• Discovery of an abandoned infant gives the lone cop a new mystery to solve
Midmorning at the Police Post, two boys walk in toting what seems to be a delicate bundle. Inside a carton, wrapped in a filthy blanket, something wriggles, making gurgling noises.
I jump back. “Hii ni nini?”
“Ni mtoi,” says one boy.
“A baby? From where did you get it?” Now confident, I peel away part of the blanket. The poor thing is a day old if not less.
“Kwa dumpster nyuma ya Mla Chake Shop.”
I hold back the boys for questioning as I summon Dr Kanzu at the Jiji Ndogo Clinic.
“She’s no more than 20 hours old.” The doctor turns the baby over. “The amniotic fluid is barely dry. I’ll take her back with me for further tests.”
According to the boys, Dr Selitol, the proprietor of Mla Chake, had burned some old tires at the dumpsite, and they had gone to scavenge for wires when they came upon the box.
My first stop is at Dr Selitol’s.
“Mimi choma tyre,” he says, “apana choma matoto.”
“Did you see anyone around?”
“Ile wazimu iko kuja hapo mara nyingi natafuta chakula.”
I find Mwendaa, our resident village madman, sleeping under a tree near the town centre, pose the same question to him.
“First of all, how did you get in?”
“Get in?” I look around. “Where?”
“Into my office! My secretary didn’t buzz me.”
“Cut the crap, Mwendaa. I need to ask you about—”
“Shh!” He pretends to put a phone to his ear. “Christina, didn’t I tell you to hold all my appointments? Then what is The General doing here?”
“Mwendaa, did you see anyone dump a baby?”
“I refuse to incriminate myself for moving it near the fire.”
My eyes pop out. “You tried to burn the newborn?”
“Do I look crazy to you?” He shakes his head. “To keep her warm, that’s why.”
To his credit, the warmth might have kept the poor infant alive.
“Thank you.” About to walk away, I stop and turn. “How did you know it was a she?”
“I checked. If he was a demon I’d have burned him alive.”
At the clinic, I find Dr Kanzu concluding his checkup. “But for a slight cold, she’s perfectly healthy.”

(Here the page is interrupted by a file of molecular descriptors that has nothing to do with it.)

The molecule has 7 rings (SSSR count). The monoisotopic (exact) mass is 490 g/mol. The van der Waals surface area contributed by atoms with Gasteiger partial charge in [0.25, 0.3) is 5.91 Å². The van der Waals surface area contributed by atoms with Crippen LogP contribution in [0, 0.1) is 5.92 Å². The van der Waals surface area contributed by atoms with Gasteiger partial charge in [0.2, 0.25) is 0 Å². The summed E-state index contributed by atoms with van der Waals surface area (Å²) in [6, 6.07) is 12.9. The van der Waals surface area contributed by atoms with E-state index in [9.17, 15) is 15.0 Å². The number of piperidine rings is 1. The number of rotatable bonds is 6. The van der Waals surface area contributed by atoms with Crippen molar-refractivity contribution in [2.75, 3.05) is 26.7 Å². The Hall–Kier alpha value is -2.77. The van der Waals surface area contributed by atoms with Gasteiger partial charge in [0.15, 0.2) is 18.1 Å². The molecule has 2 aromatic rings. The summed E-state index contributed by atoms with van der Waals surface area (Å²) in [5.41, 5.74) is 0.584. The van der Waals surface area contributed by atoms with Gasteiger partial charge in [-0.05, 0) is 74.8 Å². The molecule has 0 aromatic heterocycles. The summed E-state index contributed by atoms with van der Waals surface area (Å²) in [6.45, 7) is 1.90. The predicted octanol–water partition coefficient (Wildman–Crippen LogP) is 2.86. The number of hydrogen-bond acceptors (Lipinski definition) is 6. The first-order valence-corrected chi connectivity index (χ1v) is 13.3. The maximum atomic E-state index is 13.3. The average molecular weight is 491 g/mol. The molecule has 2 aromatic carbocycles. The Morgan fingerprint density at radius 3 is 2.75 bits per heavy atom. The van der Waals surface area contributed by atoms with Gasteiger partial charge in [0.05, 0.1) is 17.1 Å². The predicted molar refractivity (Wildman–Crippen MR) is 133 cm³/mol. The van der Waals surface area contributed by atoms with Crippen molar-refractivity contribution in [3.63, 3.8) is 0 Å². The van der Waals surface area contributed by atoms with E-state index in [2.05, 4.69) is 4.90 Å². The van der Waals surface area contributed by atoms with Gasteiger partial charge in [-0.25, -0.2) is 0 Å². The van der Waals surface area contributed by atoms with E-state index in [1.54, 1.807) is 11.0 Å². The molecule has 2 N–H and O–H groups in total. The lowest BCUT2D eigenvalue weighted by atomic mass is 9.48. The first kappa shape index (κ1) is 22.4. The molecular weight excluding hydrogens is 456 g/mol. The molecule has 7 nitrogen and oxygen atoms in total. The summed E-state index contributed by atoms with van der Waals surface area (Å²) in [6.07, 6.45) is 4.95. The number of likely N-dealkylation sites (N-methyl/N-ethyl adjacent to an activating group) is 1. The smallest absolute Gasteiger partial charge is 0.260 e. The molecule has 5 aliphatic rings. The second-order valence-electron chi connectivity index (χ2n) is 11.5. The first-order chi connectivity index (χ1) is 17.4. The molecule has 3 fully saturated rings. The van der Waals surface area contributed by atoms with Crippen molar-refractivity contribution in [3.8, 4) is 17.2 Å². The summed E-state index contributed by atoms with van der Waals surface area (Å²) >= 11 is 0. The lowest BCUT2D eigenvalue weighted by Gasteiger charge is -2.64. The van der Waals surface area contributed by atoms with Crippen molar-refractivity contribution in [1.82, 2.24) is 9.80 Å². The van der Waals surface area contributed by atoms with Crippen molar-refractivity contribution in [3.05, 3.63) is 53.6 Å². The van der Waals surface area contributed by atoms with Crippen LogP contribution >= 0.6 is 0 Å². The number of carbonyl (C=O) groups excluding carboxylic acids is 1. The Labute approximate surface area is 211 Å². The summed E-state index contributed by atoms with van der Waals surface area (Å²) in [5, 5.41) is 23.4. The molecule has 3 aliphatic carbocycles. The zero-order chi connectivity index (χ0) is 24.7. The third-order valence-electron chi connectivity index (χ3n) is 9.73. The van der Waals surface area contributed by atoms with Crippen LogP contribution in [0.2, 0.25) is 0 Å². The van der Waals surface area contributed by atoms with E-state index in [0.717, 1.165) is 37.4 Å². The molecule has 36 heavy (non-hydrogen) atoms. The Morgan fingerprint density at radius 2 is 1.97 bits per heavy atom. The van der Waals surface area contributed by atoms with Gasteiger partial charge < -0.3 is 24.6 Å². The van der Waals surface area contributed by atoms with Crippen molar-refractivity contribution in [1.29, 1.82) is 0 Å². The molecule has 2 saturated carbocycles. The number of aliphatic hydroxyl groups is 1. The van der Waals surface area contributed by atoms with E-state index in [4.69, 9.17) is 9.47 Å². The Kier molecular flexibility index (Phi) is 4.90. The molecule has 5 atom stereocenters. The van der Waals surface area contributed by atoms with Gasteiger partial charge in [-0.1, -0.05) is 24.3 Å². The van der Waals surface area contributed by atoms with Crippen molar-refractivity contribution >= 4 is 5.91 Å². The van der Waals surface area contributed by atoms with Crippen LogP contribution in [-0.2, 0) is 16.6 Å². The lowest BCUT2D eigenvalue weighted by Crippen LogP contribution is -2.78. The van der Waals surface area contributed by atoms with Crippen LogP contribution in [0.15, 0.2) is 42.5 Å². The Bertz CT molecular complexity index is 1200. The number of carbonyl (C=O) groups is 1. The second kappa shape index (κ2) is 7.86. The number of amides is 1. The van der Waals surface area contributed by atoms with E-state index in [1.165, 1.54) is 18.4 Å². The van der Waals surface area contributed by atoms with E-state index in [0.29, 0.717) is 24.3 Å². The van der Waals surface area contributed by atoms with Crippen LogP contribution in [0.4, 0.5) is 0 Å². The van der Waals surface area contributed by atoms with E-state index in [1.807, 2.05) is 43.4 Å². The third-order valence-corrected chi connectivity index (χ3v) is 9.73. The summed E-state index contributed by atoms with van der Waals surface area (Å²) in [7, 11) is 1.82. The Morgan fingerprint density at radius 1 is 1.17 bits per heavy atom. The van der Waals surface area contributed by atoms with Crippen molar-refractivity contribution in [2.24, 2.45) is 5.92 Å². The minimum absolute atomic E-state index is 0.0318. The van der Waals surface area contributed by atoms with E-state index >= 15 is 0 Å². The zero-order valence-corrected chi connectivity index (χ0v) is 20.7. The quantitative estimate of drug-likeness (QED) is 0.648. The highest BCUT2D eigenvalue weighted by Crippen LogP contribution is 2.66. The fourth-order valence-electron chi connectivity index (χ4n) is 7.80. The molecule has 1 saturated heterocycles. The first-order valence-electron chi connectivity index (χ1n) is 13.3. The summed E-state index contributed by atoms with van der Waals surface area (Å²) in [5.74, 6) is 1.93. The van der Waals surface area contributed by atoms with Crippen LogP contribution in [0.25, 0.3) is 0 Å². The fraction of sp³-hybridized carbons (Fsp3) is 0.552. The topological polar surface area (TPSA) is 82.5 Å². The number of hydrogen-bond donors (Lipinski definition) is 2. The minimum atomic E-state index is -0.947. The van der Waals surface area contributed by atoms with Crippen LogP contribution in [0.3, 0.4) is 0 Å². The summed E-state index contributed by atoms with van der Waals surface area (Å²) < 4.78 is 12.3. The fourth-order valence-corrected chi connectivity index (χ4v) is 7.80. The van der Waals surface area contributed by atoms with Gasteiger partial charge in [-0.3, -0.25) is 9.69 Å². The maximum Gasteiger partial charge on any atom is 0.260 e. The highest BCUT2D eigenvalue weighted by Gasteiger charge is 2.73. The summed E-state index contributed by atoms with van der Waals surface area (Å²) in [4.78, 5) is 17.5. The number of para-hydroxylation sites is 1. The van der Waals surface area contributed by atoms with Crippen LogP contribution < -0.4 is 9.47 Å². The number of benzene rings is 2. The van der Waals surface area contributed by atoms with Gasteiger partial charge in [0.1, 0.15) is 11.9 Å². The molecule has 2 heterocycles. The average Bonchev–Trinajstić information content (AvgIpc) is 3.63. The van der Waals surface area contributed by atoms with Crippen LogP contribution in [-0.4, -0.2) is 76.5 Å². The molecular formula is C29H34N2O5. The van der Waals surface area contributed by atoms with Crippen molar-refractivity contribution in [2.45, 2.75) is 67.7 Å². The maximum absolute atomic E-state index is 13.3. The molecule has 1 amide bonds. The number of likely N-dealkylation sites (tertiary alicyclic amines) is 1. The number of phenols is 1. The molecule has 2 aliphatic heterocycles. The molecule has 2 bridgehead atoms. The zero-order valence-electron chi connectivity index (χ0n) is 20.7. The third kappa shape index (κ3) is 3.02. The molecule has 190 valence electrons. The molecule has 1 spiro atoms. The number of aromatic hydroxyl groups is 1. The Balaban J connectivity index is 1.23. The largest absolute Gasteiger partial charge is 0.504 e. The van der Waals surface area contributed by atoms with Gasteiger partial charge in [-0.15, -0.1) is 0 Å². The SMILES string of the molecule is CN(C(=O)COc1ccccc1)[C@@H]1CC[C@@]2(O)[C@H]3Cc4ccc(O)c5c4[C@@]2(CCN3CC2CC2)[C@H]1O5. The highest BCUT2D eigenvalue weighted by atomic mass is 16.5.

“Doctor, which of your patients was recently pregnant and due any minute?”
“Even if I knew, doctor-patient privilege prohibits divulging that information.”
“But a crime has been committed here.”
“No matter, Sergeant. Only if a pregnant woman confides criminal intent would I come to you.” He calls after me as I leave. “I think we should give her a name. Jane Doe just feels wrong.”
“Nice name. Any particular reason?”
“It’s my mother’s.”
The midwife in Jiji Ndogo is a woman built like a country bus with the combined bass of two men. “Ever heard of doctor-patient leverage?” she booms.
“Like hell, Bertha. I could haul you in for practising without a licence.”
“Okay, but you didn’t hear this from me.” She lowers her voice. “Nyarinda’s been due forever. No word of delivery yet.”
“I know that witch Bertha led you here.” Nyarinda holds fort at her door, looking very pregnant. “That phony midwife shouldn’t be delivering babies.”
“When are you due?”
She squints angrily. “Due for what?”
“When’s your baby due? Or have you delivered already?”
“I’m not pregnant, you idiot. For that, Angel Gabriel would have to come by.”
“But what? Being fat is a crime now?”
Dr Kanzu confirms it but delivers bad news. “You have a tumor the size of a baby in your stomach, Nyarinda.”
The search continues.
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